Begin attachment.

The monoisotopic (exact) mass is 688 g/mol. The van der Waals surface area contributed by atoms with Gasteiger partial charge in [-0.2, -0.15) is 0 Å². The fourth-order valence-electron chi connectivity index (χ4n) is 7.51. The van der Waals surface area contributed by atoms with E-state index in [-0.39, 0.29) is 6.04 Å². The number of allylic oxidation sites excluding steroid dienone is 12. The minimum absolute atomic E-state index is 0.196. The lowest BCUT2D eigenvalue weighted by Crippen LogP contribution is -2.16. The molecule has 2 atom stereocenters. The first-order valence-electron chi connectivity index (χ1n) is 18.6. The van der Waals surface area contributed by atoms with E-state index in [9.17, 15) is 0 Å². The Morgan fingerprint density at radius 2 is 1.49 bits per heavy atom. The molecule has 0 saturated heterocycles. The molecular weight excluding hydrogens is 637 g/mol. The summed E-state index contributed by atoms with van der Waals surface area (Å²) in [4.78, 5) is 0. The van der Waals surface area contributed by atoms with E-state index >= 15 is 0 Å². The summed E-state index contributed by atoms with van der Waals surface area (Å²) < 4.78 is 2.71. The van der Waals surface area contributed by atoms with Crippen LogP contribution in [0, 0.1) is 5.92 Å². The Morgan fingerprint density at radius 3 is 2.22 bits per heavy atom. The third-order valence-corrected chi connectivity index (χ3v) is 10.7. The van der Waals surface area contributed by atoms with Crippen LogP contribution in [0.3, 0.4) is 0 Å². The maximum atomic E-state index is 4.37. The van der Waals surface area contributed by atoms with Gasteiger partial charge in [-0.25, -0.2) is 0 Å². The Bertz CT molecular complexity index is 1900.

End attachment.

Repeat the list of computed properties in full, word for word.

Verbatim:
The monoisotopic (exact) mass is 688 g/mol. The van der Waals surface area contributed by atoms with Gasteiger partial charge in [-0.2, -0.15) is 0 Å². The fourth-order valence-electron chi connectivity index (χ4n) is 7.51. The van der Waals surface area contributed by atoms with E-state index in [-0.39, 0.29) is 6.04 Å². The number of allylic oxidation sites excluding steroid dienone is 12. The minimum absolute atomic E-state index is 0.196. The lowest BCUT2D eigenvalue weighted by Crippen LogP contribution is -2.16. The molecule has 2 atom stereocenters. The first-order valence-electron chi connectivity index (χ1n) is 18.6. The van der Waals surface area contributed by atoms with E-state index in [9.17, 15) is 0 Å². The Morgan fingerprint density at radius 2 is 1.49 bits per heavy atom. The molecule has 0 saturated heterocycles. The molecular weight excluding hydrogens is 637 g/mol. The summed E-state index contributed by atoms with van der Waals surface area (Å²) in [4.78, 5) is 0. The van der Waals surface area contributed by atoms with E-state index >= 15 is 0 Å². The summed E-state index contributed by atoms with van der Waals surface area (Å²) < 4.78 is 2.71. The van der Waals surface area contributed by atoms with Crippen LogP contribution in [0, 0.1) is 5.92 Å². The Morgan fingerprint density at radius 3 is 2.22 bits per heavy atom. The third-order valence-corrected chi connectivity index (χ3v) is 10.7. The van der Waals surface area contributed by atoms with Crippen LogP contribution in [0.3, 0.4) is 0 Å². The maximum atomic E-state index is 4.37. The van der Waals surface area contributed by atoms with Gasteiger partial charge in [-0.25, -0.2) is 0 Å². The Bertz CT molecular complexity index is 1900.